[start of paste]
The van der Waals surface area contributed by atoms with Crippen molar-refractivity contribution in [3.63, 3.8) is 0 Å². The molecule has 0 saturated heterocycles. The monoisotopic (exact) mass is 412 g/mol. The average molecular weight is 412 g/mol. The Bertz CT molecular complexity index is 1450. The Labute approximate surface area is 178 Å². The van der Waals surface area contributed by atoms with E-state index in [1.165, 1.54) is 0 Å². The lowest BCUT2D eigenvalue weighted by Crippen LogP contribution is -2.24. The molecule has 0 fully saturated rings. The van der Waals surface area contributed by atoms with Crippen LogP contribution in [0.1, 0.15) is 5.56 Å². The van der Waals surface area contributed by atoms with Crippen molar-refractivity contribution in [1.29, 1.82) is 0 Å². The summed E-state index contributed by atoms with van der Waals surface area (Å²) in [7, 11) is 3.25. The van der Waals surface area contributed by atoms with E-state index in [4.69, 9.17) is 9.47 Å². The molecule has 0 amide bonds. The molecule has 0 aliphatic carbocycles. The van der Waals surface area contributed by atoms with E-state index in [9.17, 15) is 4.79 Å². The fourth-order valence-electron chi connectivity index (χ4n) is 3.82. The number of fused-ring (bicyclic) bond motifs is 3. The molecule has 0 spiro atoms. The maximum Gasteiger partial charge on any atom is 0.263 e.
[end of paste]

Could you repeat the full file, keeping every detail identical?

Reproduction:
The van der Waals surface area contributed by atoms with Crippen molar-refractivity contribution in [3.63, 3.8) is 0 Å². The molecule has 0 saturated heterocycles. The monoisotopic (exact) mass is 412 g/mol. The average molecular weight is 412 g/mol. The Bertz CT molecular complexity index is 1450. The Labute approximate surface area is 178 Å². The van der Waals surface area contributed by atoms with E-state index in [1.165, 1.54) is 0 Å². The lowest BCUT2D eigenvalue weighted by Crippen LogP contribution is -2.24. The molecule has 0 fully saturated rings. The van der Waals surface area contributed by atoms with Crippen LogP contribution in [0.1, 0.15) is 5.56 Å². The van der Waals surface area contributed by atoms with Crippen molar-refractivity contribution in [1.29, 1.82) is 0 Å². The summed E-state index contributed by atoms with van der Waals surface area (Å²) in [7, 11) is 3.25. The van der Waals surface area contributed by atoms with E-state index in [4.69, 9.17) is 9.47 Å². The molecule has 0 amide bonds. The molecule has 0 aliphatic carbocycles. The van der Waals surface area contributed by atoms with E-state index in [9.17, 15) is 4.79 Å². The fourth-order valence-electron chi connectivity index (χ4n) is 3.82. The number of fused-ring (bicyclic) bond motifs is 3. The molecule has 0 spiro atoms. The maximum Gasteiger partial charge on any atom is 0.263 e.